Lush green forest of Nahar Khoran
Sonya and Travis at Nahar Khoran


Nahar Khoran

Nahar Khoran was unexpectedly amazing.  We wandered around the area, a picturesque forest of bright leafy green trees on the hillside.  Ziyarat was a quaint little town perched on the side of a hill, we had a wonder through the town with its wooden houses and cobbled paths.

By then we had befriended the taxi driver, Saeid, and his lovely wife (Shabnam) and daughter (Mahdiyeh) who kindly invited us to their house in Gorgan for chai (tea). We accepted and spent some time swapping information about each other and our cultures while trying to overcome language barriers as they didn’t speak English and our Farsi is limited to a few words!

Sonya and our taxi drivers family
Invitation for tea at our taxi drivers home

That evening we had ghorme sabzi (diced meat , beans, vegetables and rice) at a local restaurant and caught our overnight bus to Mashhad.

Dizin Ski Resort, Iran

Upon our return to Tehran from Kashan, we immediately submitted our paperwork for Turkmenistan visas and were advised it would take five working days. This meant we would need to stay in Iran for at least another five days. We planned to pick up the visas from Mashhad (a city close to the Turkmen border), which allowed us to then visit some areas in northern and western Iran. Dizin was our first stop, a small village famous for its massive ski slopes in the Alborz Mountain ranges.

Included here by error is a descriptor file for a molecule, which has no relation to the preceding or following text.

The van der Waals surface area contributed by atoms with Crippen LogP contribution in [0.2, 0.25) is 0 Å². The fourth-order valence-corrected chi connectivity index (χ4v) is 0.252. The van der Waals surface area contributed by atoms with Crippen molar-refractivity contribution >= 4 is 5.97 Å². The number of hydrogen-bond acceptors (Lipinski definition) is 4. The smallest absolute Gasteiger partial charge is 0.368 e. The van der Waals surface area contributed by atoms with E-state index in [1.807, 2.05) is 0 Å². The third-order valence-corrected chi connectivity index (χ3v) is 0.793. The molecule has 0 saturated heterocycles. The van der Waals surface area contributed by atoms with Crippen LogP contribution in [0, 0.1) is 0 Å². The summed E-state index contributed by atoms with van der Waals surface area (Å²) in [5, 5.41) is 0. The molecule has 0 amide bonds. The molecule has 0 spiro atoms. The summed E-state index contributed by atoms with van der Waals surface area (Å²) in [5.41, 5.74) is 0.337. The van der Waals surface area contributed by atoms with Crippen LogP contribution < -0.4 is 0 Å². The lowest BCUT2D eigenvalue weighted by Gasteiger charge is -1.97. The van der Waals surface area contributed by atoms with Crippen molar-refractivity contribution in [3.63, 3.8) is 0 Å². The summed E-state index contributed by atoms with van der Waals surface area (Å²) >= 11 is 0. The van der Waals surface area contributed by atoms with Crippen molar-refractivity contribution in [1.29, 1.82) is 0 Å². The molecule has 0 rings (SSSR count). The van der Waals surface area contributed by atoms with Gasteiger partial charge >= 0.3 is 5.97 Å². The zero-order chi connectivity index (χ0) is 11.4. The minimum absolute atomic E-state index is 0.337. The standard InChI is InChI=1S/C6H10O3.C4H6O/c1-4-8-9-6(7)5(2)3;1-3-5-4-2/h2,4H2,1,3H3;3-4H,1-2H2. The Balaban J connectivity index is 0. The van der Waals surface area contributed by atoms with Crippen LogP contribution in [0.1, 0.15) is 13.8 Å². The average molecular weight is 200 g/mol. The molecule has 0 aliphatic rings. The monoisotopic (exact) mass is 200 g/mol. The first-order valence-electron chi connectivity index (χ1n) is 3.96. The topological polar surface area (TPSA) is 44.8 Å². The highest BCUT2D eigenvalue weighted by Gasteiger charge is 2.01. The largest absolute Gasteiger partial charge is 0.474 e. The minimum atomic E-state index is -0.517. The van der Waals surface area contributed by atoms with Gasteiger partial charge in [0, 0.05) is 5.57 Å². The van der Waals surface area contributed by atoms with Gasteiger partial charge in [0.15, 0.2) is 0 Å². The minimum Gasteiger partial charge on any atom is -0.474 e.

We took a bus there from Tehran. It was a beautiful, scenic drive up through the snow capped mountains. Once again we experienced the kind Persian hospitality when we were dropped off from the bus, thirteen kilometres from Dizin, and a man with his mother, father and daughter gave us a lift to the village.

As we were in Dizin during an offpeak period, it was generally very quiet and we were the only guests at the hotel we stayed in (kind of spooky… and Travis did mention it felt like ‘The Shining’).  The following day we decided to hit the slopes at the Dizin ski resort. With both of us having very little experience with skiing (having only done it once before in Harbin, China), we had an interesting time trying to familiarise ourselves with the sport! There were many other skiers at the resort. Skiing in Iran is a lot less expensive compared to other places, in total we paid about $70 for both of us, including day entry into the slopes and equipment hire.  The views were simply amazing.

Alborz Mountains at Dizin ski resort
Alborz Mountains at Dizin ski resort
One of the rest houses in Dizin
Alborz Mountains at Dizin ski resort
A gondola at Dizin ski resort
Travis resting at Dizin ski resort
Alborz Mountains at Dizin ski resort
Alborz Mountains at Dizin ski resort
Alborz Mountains at Dizin ski resort
Alborz Mountains at Dizin ski resort
Alborz Mountains at Dizin ski resort
Alborz Mountains at Dizin ski resort